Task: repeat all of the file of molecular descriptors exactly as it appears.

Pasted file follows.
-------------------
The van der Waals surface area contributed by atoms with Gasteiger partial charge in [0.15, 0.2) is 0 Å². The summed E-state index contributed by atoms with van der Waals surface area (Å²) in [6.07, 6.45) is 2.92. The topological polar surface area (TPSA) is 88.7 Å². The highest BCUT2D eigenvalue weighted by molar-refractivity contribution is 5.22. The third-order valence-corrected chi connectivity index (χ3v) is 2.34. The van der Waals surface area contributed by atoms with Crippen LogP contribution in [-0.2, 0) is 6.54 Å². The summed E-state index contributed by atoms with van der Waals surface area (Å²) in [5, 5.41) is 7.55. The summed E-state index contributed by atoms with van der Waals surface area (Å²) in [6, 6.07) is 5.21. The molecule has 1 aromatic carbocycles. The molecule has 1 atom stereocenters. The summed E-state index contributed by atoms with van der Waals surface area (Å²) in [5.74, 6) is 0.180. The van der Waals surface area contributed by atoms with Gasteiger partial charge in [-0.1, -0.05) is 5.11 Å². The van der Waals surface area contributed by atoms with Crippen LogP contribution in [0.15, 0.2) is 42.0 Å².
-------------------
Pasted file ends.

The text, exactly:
The van der Waals surface area contributed by atoms with Gasteiger partial charge in [0.15, 0.2) is 0 Å². The summed E-state index contributed by atoms with van der Waals surface area (Å²) in [6.07, 6.45) is 2.92. The topological polar surface area (TPSA) is 88.7 Å². The highest BCUT2D eigenvalue weighted by molar-refractivity contribution is 5.22. The third-order valence-corrected chi connectivity index (χ3v) is 2.34. The van der Waals surface area contributed by atoms with Crippen LogP contribution in [-0.2, 0) is 6.54 Å². The summed E-state index contributed by atoms with van der Waals surface area (Å²) in [5, 5.41) is 7.55. The summed E-state index contributed by atoms with van der Waals surface area (Å²) in [6, 6.07) is 5.21. The molecule has 1 aromatic carbocycles. The molecule has 1 atom stereocenters. The summed E-state index contributed by atoms with van der Waals surface area (Å²) in [5.74, 6) is 0.180. The van der Waals surface area contributed by atoms with Gasteiger partial charge in [-0.1, -0.05) is 5.11 Å². The van der Waals surface area contributed by atoms with Crippen LogP contribution in [0.15, 0.2) is 42.0 Å².